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Retraction Watch

Tracking retractions as a window into the scientific process

Publisher to pulp existing copies of science communication book because of plagiarism

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speight bookThe publisher Taylor & Francis has decided to pulp all existing copies of a 2012 book on science communication, and suspend electronic copies indefinitely, after it became clear that the text was plagiarized from the work of another author.

The book, Clear and Concise Communications for Scientists and Engineers, was written by energy and environmental consultant James G. Speight. According to Colin Purrington — the creator of a very popular poster tips site whose past attempts to protect his intellectual property may be familiar to Retraction Watch readers — pages 166-169 are “largely copied” from Purrington’s page on scientific poster design.

In a letter to Taylor & Francis, Purrington wrote:

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Written by ivanoransky

April 17, 2014 at 3:13 pm

Heart study retracted because it was submitted without permission of most of the authors

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clincardcoverA group of authors in South Korea has lost their 2012 paper in Clinical Cardiology because, well, they weren’t a group after all.

The paper, “Correlation of Electrocardiographic Changes and Myocardial Fibrosis in Patients With Hypertrophic Cardiomyopathy Detected by Cardiac Magnetic Resonance Imaging,” came from corresponding author of Konkuk University School of Medicine in Seoul, and a half-dozen colleagues. At least, that’s what the manuscript said.

But according to the retraction notice, Yang had nothing to do with the paper — nor did five other co-authors. Read the rest of this entry »

Data highjinx forces retraction of tumor paper in JBC

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jbccover414The Journal of Biological Chemistry has an illuminating retraction notice — we’re happy to be able to say — about a 2001 article from a group of researchers at the National University of Singapore.

The paper, “Intracellular acidification triggered by mitochondrial-derived hydrogen peroxide is an effector mechanism for drug-induced apoptosis in tumor cells,” was written by Jayshree L. Hirpara, Marie-Véronique Clément and Shazib Pervaiz.

It has has been cited 110 times, according to Thomson Scientific’s Web of Knowledge. According to the retraction notice: Read the rest of this entry »

Written by amarcus41

April 17, 2014 at 9:30 am

Expression of Concern tarnishes copper oxide paper

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jmcacoverArticles, like lawn furniture, aren’t supposed to rust after just two months. But the Journal of Materials Chemistry A has issued an Expression of Concern for a February 2014 paper by a group of chemists from India over possible problems with several figures in the article.

The paper, “Hierarchically macro/mesostructured porous copper oxide: Facile synthesis, Characterization, Catalytic performance and Electrochemical study of mesoporous copper oxide monoliths,” was written by Gowhar Ahmad Naikoo, of the department of chemistry at Dr. Hari Singh Gour Central University, in Sagar, and two colleagues. It purported to find that:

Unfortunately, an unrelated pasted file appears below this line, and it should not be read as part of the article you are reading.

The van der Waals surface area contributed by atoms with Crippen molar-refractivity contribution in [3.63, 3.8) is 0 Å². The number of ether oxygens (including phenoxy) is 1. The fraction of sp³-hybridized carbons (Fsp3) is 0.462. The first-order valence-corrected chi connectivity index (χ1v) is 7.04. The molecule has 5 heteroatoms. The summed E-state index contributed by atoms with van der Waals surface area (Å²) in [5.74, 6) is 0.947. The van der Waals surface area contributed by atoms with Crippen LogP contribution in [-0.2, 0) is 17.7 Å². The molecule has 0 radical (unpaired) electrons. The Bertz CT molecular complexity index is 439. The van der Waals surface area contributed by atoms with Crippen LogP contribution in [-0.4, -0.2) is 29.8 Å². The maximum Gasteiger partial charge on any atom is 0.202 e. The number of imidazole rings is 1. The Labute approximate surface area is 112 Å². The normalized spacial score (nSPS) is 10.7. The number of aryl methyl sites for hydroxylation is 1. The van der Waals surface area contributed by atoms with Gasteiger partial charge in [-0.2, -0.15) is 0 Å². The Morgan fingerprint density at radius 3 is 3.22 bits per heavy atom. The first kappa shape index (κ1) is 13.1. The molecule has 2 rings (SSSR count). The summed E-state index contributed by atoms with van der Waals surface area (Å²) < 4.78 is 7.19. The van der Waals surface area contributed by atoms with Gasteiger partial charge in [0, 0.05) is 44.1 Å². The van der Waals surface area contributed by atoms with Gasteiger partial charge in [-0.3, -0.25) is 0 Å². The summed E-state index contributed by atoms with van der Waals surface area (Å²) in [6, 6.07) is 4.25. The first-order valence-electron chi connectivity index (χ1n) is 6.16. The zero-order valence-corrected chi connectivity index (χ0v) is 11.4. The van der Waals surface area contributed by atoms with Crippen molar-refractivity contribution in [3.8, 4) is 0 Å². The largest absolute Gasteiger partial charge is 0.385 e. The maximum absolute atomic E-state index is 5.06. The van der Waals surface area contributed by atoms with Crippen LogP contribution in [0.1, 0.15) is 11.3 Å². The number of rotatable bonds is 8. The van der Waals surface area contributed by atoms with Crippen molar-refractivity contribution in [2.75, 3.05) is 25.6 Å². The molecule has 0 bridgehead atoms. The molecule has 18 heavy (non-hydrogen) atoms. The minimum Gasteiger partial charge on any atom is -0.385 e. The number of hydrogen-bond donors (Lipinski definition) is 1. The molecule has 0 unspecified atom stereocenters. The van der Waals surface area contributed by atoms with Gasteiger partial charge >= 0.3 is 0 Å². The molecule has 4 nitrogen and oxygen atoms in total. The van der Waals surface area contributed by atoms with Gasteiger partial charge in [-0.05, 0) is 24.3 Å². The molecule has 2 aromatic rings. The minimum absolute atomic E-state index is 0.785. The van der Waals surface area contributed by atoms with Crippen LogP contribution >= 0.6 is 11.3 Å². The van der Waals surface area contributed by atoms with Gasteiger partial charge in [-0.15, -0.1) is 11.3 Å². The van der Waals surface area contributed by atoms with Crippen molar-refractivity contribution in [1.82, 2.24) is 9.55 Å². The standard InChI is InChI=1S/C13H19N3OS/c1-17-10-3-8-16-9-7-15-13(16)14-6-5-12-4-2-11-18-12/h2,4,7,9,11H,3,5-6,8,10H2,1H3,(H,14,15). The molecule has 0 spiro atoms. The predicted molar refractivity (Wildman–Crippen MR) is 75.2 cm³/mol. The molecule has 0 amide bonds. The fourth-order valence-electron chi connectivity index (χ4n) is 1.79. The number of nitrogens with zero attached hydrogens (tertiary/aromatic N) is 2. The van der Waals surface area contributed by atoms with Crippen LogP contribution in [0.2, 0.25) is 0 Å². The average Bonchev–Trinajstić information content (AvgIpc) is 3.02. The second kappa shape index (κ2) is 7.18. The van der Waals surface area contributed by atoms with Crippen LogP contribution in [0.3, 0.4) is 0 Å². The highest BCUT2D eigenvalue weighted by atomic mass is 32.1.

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Integrity of data “undisputed” in paper pulled for plagiarism

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ijpharI shot the sheriff
But I didn’t shoot no deputy, oh no! Oh!
I shot the sheriff
But I didn’t shoot no deputy, ooh, ooh, oo-ooh.

—Bob Marley

A group of pharmacologists in Japan has retracted their 2012 article in the International Journal of Pharmaceutics for plagiarism. But not, they note, for any other reason.

The article, “Suppression of efflux transporters in the intestines of endotoxin-treated rats,” came from researchers in the Department of Drug Absorption and Pharmacokinetics in the School of Pharmacy at Tokyo University of Pharmacy and Life Sciences. It has been cited once, according to Thomson Scientific’s Web of Knowledge.

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Written by amarcus41

April 16, 2014 at 11:30 am

Multiple data errors force retraction of paper about preemies

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adcfnA group of neonatal researchers in Caen has lost their 2013 review article in Archives of Disease in Childhood Fetal & Neonatal Edition for a variety of problems with their analysis of the data.

The article was titled “NIDCAP in preterm infants and the neurodevelopmental effect in the first 2 years,” and its first author was Laura Fazilleau of University Hospital Côte de Nacre.

According to the abstract: Read the rest of this entry »

Written by amarcus41

April 16, 2014 at 9:30 am

NIH/Harvard team loses aging study to manipulated data

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agecoverAge has retracted a 2012 article by a group of scientists from the National Institutes of Health and Brigham and Women’s Hospital in Boston after an NIH inquiry turned up evidence of data manipulation in the work.

The article, “Aging decreases rate of docosahexaenoic acid synthesis-secretion from circulating unesterified α-linolenic acid by rat liver,” came from the lab of Stanley Rapoport, chief of the brain physiology and metabolism section of the National Institute on Aging.

As the abstract explained: Read the rest of this entry »

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